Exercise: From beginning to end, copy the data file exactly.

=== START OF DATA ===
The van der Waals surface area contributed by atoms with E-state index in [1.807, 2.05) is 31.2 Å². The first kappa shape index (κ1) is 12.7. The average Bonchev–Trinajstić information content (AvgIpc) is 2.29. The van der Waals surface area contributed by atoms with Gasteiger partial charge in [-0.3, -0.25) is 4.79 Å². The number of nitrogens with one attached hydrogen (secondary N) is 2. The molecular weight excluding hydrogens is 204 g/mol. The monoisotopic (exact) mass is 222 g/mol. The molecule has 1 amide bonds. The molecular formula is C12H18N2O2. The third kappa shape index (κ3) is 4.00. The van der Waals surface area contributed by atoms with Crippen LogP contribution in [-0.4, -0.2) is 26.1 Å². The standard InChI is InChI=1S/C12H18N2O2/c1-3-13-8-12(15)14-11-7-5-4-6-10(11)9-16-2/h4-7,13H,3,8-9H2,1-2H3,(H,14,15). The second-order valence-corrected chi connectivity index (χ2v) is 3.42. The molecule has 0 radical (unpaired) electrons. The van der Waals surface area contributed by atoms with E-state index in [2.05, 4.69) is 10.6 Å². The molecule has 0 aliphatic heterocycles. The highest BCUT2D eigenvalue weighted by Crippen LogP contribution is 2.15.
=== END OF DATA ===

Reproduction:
The van der Waals surface area contributed by atoms with E-state index in [1.807, 2.05) is 31.2 Å². The first kappa shape index (κ1) is 12.7. The average Bonchev–Trinajstić information content (AvgIpc) is 2.29. The van der Waals surface area contributed by atoms with Gasteiger partial charge in [-0.3, -0.25) is 4.79 Å². The number of nitrogens with one attached hydrogen (secondary N) is 2. The molecular weight excluding hydrogens is 204 g/mol. The monoisotopic (exact) mass is 222 g/mol. The molecule has 1 amide bonds. The molecular formula is C12H18N2O2. The third kappa shape index (κ3) is 4.00. The van der Waals surface area contributed by atoms with Crippen LogP contribution in [-0.4, -0.2) is 26.1 Å². The standard InChI is InChI=1S/C12H18N2O2/c1-3-13-8-12(15)14-11-7-5-4-6-10(11)9-16-2/h4-7,13H,3,8-9H2,1-2H3,(H,14,15). The second-order valence-corrected chi connectivity index (χ2v) is 3.42. The molecule has 0 radical (unpaired) electrons. The van der Waals surface area contributed by atoms with E-state index in [2.05, 4.69) is 10.6 Å². The molecule has 0 aliphatic heterocycles. The highest BCUT2D eigenvalue weighted by Crippen LogP contribution is 2.15.